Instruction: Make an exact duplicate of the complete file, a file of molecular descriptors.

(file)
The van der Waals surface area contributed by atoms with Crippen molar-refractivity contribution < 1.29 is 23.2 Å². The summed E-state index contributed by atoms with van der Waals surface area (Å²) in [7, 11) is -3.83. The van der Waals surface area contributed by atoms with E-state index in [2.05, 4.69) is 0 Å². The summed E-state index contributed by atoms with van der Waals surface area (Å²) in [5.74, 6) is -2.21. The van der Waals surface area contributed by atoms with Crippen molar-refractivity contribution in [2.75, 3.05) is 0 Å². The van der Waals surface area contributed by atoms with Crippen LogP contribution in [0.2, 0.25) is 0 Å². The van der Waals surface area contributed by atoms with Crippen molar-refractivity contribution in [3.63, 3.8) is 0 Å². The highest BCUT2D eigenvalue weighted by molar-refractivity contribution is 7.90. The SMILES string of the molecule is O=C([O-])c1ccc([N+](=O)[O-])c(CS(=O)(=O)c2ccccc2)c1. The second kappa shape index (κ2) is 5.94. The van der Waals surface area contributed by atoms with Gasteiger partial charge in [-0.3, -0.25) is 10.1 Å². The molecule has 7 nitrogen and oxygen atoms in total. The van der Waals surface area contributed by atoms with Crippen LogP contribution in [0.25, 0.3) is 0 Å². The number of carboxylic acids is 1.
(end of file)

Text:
The van der Waals surface area contributed by atoms with Crippen molar-refractivity contribution < 1.29 is 23.2 Å². The summed E-state index contributed by atoms with van der Waals surface area (Å²) in [7, 11) is -3.83. The van der Waals surface area contributed by atoms with E-state index in [2.05, 4.69) is 0 Å². The summed E-state index contributed by atoms with van der Waals surface area (Å²) in [5.74, 6) is -2.21. The van der Waals surface area contributed by atoms with Crippen molar-refractivity contribution in [2.75, 3.05) is 0 Å². The van der Waals surface area contributed by atoms with Crippen LogP contribution in [0.2, 0.25) is 0 Å². The van der Waals surface area contributed by atoms with Crippen molar-refractivity contribution in [3.63, 3.8) is 0 Å². The highest BCUT2D eigenvalue weighted by molar-refractivity contribution is 7.90. The SMILES string of the molecule is O=C([O-])c1ccc([N+](=O)[O-])c(CS(=O)(=O)c2ccccc2)c1. The second kappa shape index (κ2) is 5.94. The van der Waals surface area contributed by atoms with Gasteiger partial charge in [-0.3, -0.25) is 10.1 Å². The molecule has 7 nitrogen and oxygen atoms in total. The van der Waals surface area contributed by atoms with Crippen LogP contribution in [0.25, 0.3) is 0 Å². The number of carboxylic acids is 1.